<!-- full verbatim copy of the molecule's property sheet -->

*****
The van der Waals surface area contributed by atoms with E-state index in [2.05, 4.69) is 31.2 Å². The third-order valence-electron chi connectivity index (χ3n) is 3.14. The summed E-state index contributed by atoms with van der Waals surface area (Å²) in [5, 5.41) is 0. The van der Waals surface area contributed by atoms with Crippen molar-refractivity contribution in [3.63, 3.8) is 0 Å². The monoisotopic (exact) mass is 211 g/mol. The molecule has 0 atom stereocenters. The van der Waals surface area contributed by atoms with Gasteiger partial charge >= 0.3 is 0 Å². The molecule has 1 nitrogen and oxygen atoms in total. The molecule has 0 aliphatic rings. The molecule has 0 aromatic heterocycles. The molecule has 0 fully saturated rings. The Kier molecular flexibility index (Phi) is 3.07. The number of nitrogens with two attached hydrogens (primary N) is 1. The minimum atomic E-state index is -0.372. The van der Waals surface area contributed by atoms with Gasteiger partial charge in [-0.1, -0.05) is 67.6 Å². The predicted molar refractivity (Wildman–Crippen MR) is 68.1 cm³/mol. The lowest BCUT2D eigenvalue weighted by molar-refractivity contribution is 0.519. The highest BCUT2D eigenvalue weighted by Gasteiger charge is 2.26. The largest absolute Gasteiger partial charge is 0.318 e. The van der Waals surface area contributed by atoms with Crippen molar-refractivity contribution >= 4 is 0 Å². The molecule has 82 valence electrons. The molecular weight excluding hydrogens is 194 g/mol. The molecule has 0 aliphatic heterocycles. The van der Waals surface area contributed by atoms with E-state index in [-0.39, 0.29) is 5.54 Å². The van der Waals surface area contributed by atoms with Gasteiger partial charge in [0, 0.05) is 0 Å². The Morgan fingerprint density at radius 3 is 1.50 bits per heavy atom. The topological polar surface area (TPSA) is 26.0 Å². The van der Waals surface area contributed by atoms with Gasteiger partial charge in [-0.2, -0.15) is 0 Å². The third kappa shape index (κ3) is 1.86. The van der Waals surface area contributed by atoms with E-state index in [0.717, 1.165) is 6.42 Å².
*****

The van der Waals surface area contributed by atoms with E-state index in [2.05, 4.69) is 31.2 Å². The third-order valence-electron chi connectivity index (χ3n) is 3.14. The summed E-state index contributed by atoms with van der Waals surface area (Å²) in [5, 5.41) is 0. The van der Waals surface area contributed by atoms with Crippen molar-refractivity contribution in [3.63, 3.8) is 0 Å². The monoisotopic (exact) mass is 211 g/mol. The molecule has 0 atom stereocenters. The van der Waals surface area contributed by atoms with Gasteiger partial charge >= 0.3 is 0 Å². The molecule has 1 nitrogen and oxygen atoms in total. The molecule has 0 aliphatic rings. The molecule has 0 aromatic heterocycles. The molecule has 0 fully saturated rings. The Kier molecular flexibility index (Phi) is 3.07. The number of nitrogens with two attached hydrogens (primary N) is 1. The minimum atomic E-state index is -0.372. The van der Waals surface area contributed by atoms with Gasteiger partial charge in [-0.1, -0.05) is 67.6 Å². The predicted molar refractivity (Wildman–Crippen MR) is 68.1 cm³/mol. The lowest BCUT2D eigenvalue weighted by molar-refractivity contribution is 0.519. The highest BCUT2D eigenvalue weighted by Gasteiger charge is 2.26. The largest absolute Gasteiger partial charge is 0.318 e. The van der Waals surface area contributed by atoms with Crippen molar-refractivity contribution >= 4 is 0 Å². The molecule has 82 valence electrons. The molecular weight excluding hydrogens is 194 g/mol. The molecule has 0 aliphatic heterocycles. The van der Waals surface area contributed by atoms with E-state index in [-0.39, 0.29) is 5.54 Å². The van der Waals surface area contributed by atoms with Gasteiger partial charge in [0, 0.05) is 0 Å². The Morgan fingerprint density at radius 3 is 1.50 bits per heavy atom. The topological polar surface area (TPSA) is 26.0 Å². The van der Waals surface area contributed by atoms with Gasteiger partial charge in [-0.2, -0.15) is 0 Å². The third kappa shape index (κ3) is 1.86. The van der Waals surface area contributed by atoms with E-state index in [0.717, 1.165) is 6.42 Å².